And Sue Bird was watching.
The WNBA legend had been part of many Finals wins with Stewart when they won the 2018 and 2020 championships together with the Seattle Storm. But now, Bird watched without a jersey from her courtside seat at Barclays Center as Stewart led her new team to its first Finals win since 1999 and, perhaps, one step closer to the franchise's first WNBA title.
Stewart has played plenty in this setting, and has thrived as a two-time Finals MVP. But the circumstances are more unfamiliar than meets the eye: Not only are she and the Liberty trying to claw back from down 0-2, but she is the leader of this team.
That leadership aspect is where Stewart, named the 2023 MVP last month, believes she has grown the most in her first season with the Liberty. New York will continue to count on Stewart's intangibles and tangibles as the Finals resume Wednesday (8 p.m. ET on ESPN), when the Liberty hope to force a winner-take-all Game 5 on Friday.
"Being in Seattle and knowing that Sue was there, you know that you have someone to kind of fall back on a little bit and you know she helped get me to where I was," Stewart said Tuesday. "And now coming here, I'm really taking ownership amongst this team and helping anybody in any way I can. It's something that I can still get better at, but I've been embracing it and knowing that I don't want to leave anything left unsaid."
One of sport's greatest champions, Stewart was ushered into a leadership role when she arrived in New York with a tall task at hand: helping a team with so much talent and new pieces mesh together. Stewart, returning to her home state, and Courtney Vandersloot joined the team in free agency, while Jonquel Jones and Kayla Thornton arrived via a three-team trade. Those four joined forces with a pair of All-Star holdovers in Betnijah Laney and former No. 1 pick Sabrina Ionescu to form a superteam with championship expectations.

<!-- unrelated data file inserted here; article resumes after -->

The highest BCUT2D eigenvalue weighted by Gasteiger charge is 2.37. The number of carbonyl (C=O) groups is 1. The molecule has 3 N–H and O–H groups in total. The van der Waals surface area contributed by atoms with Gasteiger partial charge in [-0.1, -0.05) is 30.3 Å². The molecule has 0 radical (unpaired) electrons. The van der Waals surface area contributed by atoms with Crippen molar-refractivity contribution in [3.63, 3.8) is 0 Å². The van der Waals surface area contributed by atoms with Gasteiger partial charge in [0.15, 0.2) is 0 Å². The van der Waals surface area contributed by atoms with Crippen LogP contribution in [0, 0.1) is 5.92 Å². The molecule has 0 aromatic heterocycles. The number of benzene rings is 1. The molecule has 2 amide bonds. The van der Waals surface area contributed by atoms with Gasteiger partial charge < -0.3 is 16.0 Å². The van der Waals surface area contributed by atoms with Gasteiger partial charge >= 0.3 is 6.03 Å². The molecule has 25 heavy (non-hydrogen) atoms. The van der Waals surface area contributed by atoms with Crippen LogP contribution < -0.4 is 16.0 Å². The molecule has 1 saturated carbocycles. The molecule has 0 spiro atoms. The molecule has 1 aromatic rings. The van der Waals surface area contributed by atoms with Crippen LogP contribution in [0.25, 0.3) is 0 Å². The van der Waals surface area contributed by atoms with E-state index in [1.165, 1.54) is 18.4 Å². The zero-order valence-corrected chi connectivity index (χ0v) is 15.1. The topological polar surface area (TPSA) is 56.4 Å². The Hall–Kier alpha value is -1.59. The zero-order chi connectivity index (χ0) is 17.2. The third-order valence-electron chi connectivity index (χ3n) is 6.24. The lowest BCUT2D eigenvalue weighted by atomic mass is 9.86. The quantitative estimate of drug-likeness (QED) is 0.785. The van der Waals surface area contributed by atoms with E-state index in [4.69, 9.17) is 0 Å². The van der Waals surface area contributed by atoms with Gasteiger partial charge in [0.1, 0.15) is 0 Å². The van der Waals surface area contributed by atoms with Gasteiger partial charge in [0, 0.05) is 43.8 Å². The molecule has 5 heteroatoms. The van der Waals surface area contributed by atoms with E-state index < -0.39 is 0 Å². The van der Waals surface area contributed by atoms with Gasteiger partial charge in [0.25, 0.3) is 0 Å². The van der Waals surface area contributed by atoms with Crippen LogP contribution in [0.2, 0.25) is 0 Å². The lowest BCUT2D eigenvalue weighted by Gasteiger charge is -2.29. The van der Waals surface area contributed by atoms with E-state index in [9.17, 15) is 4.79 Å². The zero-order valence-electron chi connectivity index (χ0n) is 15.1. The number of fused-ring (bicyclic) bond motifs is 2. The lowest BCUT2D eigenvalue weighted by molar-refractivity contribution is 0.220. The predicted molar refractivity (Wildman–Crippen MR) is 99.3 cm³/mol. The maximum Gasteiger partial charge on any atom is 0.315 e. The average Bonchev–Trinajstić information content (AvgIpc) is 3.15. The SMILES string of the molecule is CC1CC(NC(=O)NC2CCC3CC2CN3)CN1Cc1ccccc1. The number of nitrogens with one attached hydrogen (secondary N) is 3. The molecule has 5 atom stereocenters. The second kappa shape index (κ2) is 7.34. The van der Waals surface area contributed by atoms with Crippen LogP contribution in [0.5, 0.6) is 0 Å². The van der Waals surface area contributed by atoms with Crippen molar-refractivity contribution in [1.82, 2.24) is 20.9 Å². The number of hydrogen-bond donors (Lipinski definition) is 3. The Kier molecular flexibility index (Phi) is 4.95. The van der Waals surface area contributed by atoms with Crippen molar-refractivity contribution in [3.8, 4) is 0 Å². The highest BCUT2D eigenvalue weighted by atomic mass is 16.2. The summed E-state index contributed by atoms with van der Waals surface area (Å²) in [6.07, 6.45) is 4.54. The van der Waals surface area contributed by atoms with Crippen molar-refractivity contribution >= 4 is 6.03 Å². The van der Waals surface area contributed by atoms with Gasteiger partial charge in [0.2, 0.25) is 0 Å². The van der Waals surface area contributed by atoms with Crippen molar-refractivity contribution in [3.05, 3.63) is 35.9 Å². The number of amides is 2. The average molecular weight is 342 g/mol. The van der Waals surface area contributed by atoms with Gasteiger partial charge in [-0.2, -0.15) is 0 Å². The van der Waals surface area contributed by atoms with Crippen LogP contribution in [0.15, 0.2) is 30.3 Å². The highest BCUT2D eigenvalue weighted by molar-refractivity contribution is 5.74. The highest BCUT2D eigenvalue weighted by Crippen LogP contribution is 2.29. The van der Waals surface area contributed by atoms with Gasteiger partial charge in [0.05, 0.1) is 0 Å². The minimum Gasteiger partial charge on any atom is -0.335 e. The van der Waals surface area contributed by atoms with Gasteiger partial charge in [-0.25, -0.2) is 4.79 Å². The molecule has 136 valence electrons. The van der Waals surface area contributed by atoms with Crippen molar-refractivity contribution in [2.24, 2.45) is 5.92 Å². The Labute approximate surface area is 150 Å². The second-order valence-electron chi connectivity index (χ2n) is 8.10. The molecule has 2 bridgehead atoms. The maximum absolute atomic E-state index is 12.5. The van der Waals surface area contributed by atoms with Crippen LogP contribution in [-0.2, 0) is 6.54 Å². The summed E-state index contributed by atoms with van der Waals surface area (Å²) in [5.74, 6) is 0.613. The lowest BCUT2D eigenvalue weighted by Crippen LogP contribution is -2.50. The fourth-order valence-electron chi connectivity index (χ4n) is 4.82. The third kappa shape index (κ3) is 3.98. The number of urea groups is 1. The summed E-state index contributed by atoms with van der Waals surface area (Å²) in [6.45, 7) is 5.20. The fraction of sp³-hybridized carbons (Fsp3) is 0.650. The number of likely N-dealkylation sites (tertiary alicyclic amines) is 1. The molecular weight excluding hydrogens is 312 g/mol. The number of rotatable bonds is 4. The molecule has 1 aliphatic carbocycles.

It took time for the Liberty to figure out how they all fit together, although coach Sandy Brondello echoed a mantra "never get too high or too low." The mantra is something that happens to be an attribute of Stewart's, too.
"She's like Sandy," said Vandersloot, who before New York had played with Stewart overseas. "Even on the floor after a great play, she's the same as after a bad play, and I really respect and love that about her because it keeps us stable."
Stewart -- also a four-time national champion and four-time Most Outstanding Player at UConn -- often speaks about showing her teammates what greatness looks like on and off the court. She certainly did that for the Liberty this season, averaging a career-high 23.0 points per game to go along with 9.3 rebounds, 3.8 assists, 1.6 blocks and 1.5 steals.
Even as the Liberty have become a more balanced group, Stewart has been viewed as the leader. "They look to her," Brondello succinctly put it. Stewart will often have a different viewpoint on a situation and share it with teammates, Jones said. Stewart is approachable and open, which isn't always the case with players, Thornton added, and is humble despite her lengthy résumé and star power.
Stewart became the second WNBA player to win MVP with multiple teams, along the way guiding the franchise toward the best winning percentage in its history (.800). And even amid a bit of a shooting slump earlier in the playoffs, she helped the Liberty to their first Finals appearance since 2002, averaging a team-best 38.0 minutes per game in the postseason.